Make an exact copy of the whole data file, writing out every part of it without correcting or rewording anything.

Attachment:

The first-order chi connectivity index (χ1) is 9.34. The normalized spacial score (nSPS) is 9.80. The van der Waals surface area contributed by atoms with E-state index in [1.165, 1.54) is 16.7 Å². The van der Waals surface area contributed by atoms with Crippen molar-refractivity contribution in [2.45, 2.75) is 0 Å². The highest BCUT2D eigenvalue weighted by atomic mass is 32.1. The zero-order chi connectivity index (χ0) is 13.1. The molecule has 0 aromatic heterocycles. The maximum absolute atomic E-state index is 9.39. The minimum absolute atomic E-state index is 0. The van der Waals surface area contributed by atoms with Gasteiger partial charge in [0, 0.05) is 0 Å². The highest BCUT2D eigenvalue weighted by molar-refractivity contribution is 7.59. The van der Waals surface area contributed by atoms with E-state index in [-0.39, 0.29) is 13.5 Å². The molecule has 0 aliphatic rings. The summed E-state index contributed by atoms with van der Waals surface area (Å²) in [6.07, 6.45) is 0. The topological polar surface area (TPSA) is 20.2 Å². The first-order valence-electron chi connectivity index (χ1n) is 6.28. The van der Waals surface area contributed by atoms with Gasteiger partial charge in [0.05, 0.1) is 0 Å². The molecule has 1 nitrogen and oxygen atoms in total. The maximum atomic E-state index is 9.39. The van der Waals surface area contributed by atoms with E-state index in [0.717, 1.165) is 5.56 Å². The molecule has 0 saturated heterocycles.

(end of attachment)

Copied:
The first-order chi connectivity index (χ1) is 9.34. The normalized spacial score (nSPS) is 9.80. The van der Waals surface area contributed by atoms with E-state index in [1.165, 1.54) is 16.7 Å². The van der Waals surface area contributed by atoms with Crippen molar-refractivity contribution in [2.45, 2.75) is 0 Å². The highest BCUT2D eigenvalue weighted by atomic mass is 32.1. The zero-order chi connectivity index (χ0) is 13.1. The molecule has 0 aromatic heterocycles. The maximum absolute atomic E-state index is 9.39. The minimum absolute atomic E-state index is 0. The van der Waals surface area contributed by atoms with Gasteiger partial charge in [0, 0.05) is 0 Å². The highest BCUT2D eigenvalue weighted by molar-refractivity contribution is 7.59. The van der Waals surface area contributed by atoms with E-state index in [-0.39, 0.29) is 13.5 Å². The molecule has 0 aliphatic rings. The summed E-state index contributed by atoms with van der Waals surface area (Å²) in [6.07, 6.45) is 0. The topological polar surface area (TPSA) is 20.2 Å². The first-order valence-electron chi connectivity index (χ1n) is 6.28. The van der Waals surface area contributed by atoms with Gasteiger partial charge in [0.05, 0.1) is 0 Å². The molecule has 1 nitrogen and oxygen atoms in total. The maximum atomic E-state index is 9.39. The van der Waals surface area contributed by atoms with E-state index in [0.717, 1.165) is 5.56 Å². The molecule has 0 saturated heterocycles.